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19.8: Publication of findings

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  • The impact of a publication on health practice and policy is likely to be strengthened if the results of an economic analysis are included in the main publication from an intervention trial itself. However, constraints on word limits often mean that full details of the economic analysis methods cannot be included. Thus, it is common practice to write a companion paper, in which the data collection method, analytic techniques, and assumptions for the economic analyses are fully presented and discussed. An ex- ample of the abstract from such a paper is shown in Box 19.2.

    Box 19.2 Cost-effectiveness of improved treatment services for sexually transmitted diseases in preventing HIV-1 infection in Mwanza Region, Tanzania

    THE TRIAL: A community-randomized trial was undertaken to assess the impact, cost, and cost-effectiveness of averting HIV-1 infection through improved management of sexually transmitted diseases (STDs) by primary-health-care workers in Mwanza Region, Tanzania.

    METHODS: The impact of improved treatment services for STDs on HIV-1 incidence was assessed by comparison of six intervention communities with six matched communities. We followed a random cohort of 12 537 adults aged 15–54 years for 2 years to record incidence of HIV-1 infection. The total and incremental costs of the intervention were estimated and used to calculate the total cost per case treated, the incremental cost per HIV-1 infection averted, and the incremental cost per disability adjusted life-year (DALY) saved.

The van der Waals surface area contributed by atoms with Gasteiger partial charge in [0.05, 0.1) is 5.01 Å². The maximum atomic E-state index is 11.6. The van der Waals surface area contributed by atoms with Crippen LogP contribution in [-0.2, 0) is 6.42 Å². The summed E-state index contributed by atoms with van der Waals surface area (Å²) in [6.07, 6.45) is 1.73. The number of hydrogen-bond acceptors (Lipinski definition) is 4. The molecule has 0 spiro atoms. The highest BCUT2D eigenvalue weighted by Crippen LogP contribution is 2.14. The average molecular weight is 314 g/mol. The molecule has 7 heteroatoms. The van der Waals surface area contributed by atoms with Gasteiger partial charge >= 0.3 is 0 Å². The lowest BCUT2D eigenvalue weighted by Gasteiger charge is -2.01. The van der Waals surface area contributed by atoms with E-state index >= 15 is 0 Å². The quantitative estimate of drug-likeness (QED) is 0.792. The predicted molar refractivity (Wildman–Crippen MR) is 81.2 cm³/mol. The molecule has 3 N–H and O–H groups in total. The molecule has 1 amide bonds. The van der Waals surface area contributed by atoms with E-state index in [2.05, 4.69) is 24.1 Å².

FINDINGS: During 2 years of follow-up, 11 632 cases of STDs were treated in the intervention health units. The incidence of HIV-1 infection during the 2 years was 1.16% in the intervention communities and 1.86% in the comparison communities. An estimated 252 HIV-1 infections were averted each year. The total annual cost of the intervention was US$59 060, equivalent to $0.39 per head of population served. The cost for each STD case treated was $10.15, of which the drug cost was $2.11. The incremental annual cost of the intervention was $54 839, equivalent to $217.62 per HIV-1 infection averted and $10.33 per DALY saved (based on Tanzanian life expectancy). In a sensitivity analysis of factors influencing cost-effectiveness, cost per DALY saved ranged from $2.51 to $47.86.

    INTERPRETATION: Improved management of STDs in rural health units reduced the incidence of HIV-1 infection in the general population by about 40%. The estimated cost-effectiveness of this intervention ($10 per DALY) compares favorably with that of, for example, childhood immunisation programmes ($12–17 per DALY).

    Reprinted from the Lancet, Volume 350, Issue 9094, Gilson, L., et al., Cost-effectiveness of improved treatment services for sexually transmitted diseases in preventing HIV-1 infection in Mwanza Region, Tanzania, pp.1805–9, Copyright © 1997 Elsevier Ltd All rights reserved, with permission from Elsevier, <>. This box is not covered by the Creative Commons licence terms of this publication. For permission to reuse please contact the rights holder.